French President Emmanuel Macron called for “dialogue and multilateralism” to resolve the world’s crises in a speech at the UN Tuesday delivered minutes after US President Donald Trump blasted international “interference” in policy-making.
“What will bring a real solution to the situation in Iran and what has already stabilised it? The law of the strongest? Pressure from only one side? No!” exhorted Macron. “We know that Iran was on a nuclear military path but what stopped it? The 2015 Vienna accord,” he said.
The French president’s defense of the Iran nuclear deal came shortly after Trump blasted what he called the “horrible” agreement, which was signed in the Austrian capital Vienna by his predecessor, Barack Obama.
In his address to the 73rd session of the UN General Assembly in New York, Trump hailed his decision to pull out of the deal and claimed that “so many countries in the Middle East strongly supported my decision to withdraw from that horrible deal”.
While Macron did not name his US counterpart during his address, the focus of his speech – including highlighting the dangers of unilateralism that helped lead to the birth of the UN – centred on international dialogue and cooperation.
Noting that “nationalism always leads to defeat”, Macron urged his fellow world leaders not to “accept our history unraveling”, adding: “Our children are watching.”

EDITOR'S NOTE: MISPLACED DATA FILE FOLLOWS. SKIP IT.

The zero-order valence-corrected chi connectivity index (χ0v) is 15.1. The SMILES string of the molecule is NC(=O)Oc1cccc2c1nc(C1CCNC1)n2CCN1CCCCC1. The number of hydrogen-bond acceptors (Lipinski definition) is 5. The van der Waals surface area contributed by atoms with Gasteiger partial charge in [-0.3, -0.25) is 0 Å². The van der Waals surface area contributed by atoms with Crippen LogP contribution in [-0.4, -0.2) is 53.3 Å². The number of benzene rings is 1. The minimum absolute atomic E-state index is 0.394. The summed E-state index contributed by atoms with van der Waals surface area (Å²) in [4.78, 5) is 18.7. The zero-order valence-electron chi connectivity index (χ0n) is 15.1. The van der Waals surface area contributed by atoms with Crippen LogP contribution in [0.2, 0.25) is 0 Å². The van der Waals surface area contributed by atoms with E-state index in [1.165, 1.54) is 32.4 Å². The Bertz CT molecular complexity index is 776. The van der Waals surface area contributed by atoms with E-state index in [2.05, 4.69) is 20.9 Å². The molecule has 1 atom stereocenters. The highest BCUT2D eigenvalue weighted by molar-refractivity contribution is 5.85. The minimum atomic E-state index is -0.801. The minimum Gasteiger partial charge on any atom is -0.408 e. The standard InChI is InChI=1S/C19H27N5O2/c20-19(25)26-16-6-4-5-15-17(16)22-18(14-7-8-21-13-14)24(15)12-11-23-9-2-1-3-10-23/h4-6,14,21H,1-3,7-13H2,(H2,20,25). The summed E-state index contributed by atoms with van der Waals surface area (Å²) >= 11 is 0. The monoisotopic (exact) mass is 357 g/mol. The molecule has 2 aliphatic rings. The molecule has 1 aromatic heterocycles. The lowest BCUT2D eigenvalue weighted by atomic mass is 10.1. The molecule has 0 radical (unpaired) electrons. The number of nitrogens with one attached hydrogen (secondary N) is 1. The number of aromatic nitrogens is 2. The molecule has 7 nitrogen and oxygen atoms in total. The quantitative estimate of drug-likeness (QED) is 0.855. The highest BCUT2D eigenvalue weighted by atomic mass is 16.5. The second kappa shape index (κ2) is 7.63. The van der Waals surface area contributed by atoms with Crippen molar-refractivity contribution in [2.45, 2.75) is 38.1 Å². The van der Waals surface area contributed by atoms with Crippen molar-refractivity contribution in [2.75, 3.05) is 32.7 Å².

No alternative to two-state solution
While Trump a staunch Israel supporter did not mention the Palestinian quest for statehood, Macron underscored that a two-state solution was the only way to resolve the longstanding crisis.
“What can resolve the crisis between Israel and Palestine? Not unilateral initiatives, nor trampling on the legitimate rights of the Palestinian people to legitimate peace. There is no credible alternative to the two-state solution,” asked Macron.
In a swipe at Trump’s stated allegiance to his Middle East ally, Saudi Arabia and the Gulf kingdom’s own opposition to the 2015 Iran deal – Macron warned that “we should not aggravate regional tensions but rather, through dialogue and multilateralism, pursue a broader agenda that allows us to address all the concerns caused by Iranian policies nuclear, ballistic, regional”.